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Aug 2, 2003
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Aquifer Is More Sponge Than Lake

BY CLARK COX: Senior Writer

Middendorf Aquifer: It’s an esoteric name, but that hasn’t kept people from talking about it.

The term, once used primarily by geologists and, to a lesser extent, by other scientists, is now bandied about regularly at public meetings. After last year’s drought, public concern arose about the state of the aquifer, which provides much of Moore County with its water.

Lack of knowledge about the aquifer hasn’t prevented some laymen from making statements about it. Some of these statements are incorrect — but, having been made in public meetings, they have made their way into print.

Few people understand what the aquifer is, how it got its name and what it does as well as Dennis Brobst, director of Moore County Public Utilities. He operates the systems that provide water to much of Moore County, including the Pinehurst system, where the matter has come in for much attention in recent years.

“We have a good idea of what the aquifer is, but it is not completely mapped, by any means,” Brobst says. “What we need at this point is a bunch of guys with ‘Ph.D.’ after their names — U.S. Geological Survey types, real hydrogeologists — to come in here and work about five years, compiling data and giving us a complete map.

“We’d know better then how much water was available to us in the aquifer, and whether we’re adding to it through rainfall and surface-water flow, or whether we’re taking away from it by pumping water out of our wells.”

Pinehurst Mayor Steve Smith agrees with Brobst, but he suggests that mapping the aquifer may take as long as 10 years.

“What we need is an in-depth study,” Smith says. “There’s no question about that. But such a study would be very expensive unless some university or the U.S. Geological Survey would be willing to pay for it. Usually the communities that would benefit from the study do the paying.”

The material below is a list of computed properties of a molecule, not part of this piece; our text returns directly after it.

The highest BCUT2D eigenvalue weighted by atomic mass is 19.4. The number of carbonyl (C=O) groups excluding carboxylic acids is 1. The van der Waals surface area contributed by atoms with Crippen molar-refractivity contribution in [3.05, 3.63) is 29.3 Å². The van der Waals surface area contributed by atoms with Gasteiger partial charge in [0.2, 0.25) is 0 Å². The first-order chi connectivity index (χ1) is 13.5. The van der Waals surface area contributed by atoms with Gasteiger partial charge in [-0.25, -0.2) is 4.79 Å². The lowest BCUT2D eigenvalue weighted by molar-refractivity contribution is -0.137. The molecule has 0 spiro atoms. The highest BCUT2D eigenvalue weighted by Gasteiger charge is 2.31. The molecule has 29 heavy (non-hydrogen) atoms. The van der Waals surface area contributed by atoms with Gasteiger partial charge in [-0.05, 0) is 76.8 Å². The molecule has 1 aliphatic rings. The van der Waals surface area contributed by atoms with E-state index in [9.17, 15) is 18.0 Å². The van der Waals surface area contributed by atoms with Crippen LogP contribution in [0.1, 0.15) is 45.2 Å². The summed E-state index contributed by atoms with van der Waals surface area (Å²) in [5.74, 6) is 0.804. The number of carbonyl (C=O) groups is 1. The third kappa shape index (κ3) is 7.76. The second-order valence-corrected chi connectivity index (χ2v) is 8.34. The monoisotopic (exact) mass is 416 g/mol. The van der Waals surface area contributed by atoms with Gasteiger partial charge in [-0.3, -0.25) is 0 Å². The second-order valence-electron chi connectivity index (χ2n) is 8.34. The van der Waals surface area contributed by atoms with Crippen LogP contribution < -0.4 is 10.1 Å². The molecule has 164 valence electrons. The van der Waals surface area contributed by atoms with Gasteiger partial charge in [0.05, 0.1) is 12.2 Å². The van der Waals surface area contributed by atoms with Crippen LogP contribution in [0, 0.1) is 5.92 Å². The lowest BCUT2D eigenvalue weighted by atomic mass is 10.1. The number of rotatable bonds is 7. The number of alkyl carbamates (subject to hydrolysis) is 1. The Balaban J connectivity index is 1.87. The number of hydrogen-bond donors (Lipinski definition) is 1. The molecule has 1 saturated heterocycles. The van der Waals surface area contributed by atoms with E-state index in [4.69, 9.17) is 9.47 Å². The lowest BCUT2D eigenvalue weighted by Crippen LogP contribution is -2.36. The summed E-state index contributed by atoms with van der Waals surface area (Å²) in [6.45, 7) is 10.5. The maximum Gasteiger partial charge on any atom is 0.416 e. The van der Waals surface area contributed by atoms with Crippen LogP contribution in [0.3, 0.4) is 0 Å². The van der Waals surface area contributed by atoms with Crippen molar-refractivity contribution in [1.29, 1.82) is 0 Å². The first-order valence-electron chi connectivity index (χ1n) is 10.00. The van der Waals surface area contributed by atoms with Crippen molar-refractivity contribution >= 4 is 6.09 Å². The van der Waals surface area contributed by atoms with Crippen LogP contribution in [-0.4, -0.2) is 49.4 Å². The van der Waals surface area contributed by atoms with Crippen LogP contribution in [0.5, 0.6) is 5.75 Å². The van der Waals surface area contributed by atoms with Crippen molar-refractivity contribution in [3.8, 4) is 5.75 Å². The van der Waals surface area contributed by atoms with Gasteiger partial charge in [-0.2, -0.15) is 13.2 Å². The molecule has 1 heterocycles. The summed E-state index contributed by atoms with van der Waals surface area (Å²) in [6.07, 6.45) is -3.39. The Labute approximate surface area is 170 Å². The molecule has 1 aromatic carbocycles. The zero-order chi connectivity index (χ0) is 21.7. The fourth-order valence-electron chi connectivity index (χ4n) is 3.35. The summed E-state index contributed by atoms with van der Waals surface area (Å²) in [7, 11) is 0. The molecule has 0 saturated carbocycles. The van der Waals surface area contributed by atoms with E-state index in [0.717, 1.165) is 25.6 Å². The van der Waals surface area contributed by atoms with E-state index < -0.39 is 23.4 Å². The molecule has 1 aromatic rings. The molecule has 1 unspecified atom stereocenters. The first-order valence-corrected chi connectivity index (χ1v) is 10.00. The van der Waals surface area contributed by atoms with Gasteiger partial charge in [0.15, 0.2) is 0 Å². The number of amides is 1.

Public discussion of the aquifer has led some to believe that it is a large underground lake underlying Pinehurst. Not so. Such subterranean pools are rare. Properly speaking, the Middendorf Aquifer is not the water, but the formation of rock and sand that holds it.

It’s more like a sponge than a lake bed, experts say. Water flows through the sponge, going from higher to lower pockets.

“The water flows downhill,” Brobst says. “In most places, there’s an upper aquifer and a lower aquifer. Water that is not disturbed will eventually find its way to the lower aquifer. We’re not breaking any laws of physics here.”

What Is the Aquifer?

Geologists describe the Middendorf Aquifer as sedimentary sandstone, sand and mudstone that has washed down to the North Carolina Coastal Plain from higher elevations to the west. It is mottled gray with an orange cast.

Pinehurst is at the “peak,” or highest point, of the aquifer.

“That’s a disadvantage in a way, in that the water naturally flows downhill, away from Pinehurst,” Brobst says. “But it’s an advantage in that the community at the peak of the aquifer determines its own fate. There are no communities ‘upstream’ to take usable water out of the aquifer.”

But being situated at the peak of the aquifer limits the amount of water available to Pinehurst. Much concern has been expressed in recent years because many people digging irrigation wells in Pinehurst — and there have been hundreds — have drilled through the upper aquifer and taken water from the village’s drinking-water supply in the lower aquifer.

“I’m convinced that there is an upper aquifer and a lower aquifer,” says George Hillier, mayor pro tem of Pinehurst. “I’m convinced that they exist, even though we don’t have good maps of them yet.”

How deep the upper aquifer and lower aquifer are depends on “where you drill a well,” Brobst says.

Most wells dug in the Pinehurst area strike water first at about 40 or 50 feet. There is almost always a layer of impermeable clay, below which is the “lower aquifer,” containing water that is purer and potable.

“We usually strike the lower aquifer at less than 200 feet deep,” Brobst says. “And 200 feet is shallow for a well. In Maryland, I was accustomed to wells that are 900 feet deep or deeper.”

Brobst says there always seems to be a layer of clay separating the two layers.

“But that clay is located at different depths,” he says. “That allows the water to flow from upper aquifer to lower. What I’m saying is that the upper and lower Middendorf aquifers are discontinuous.”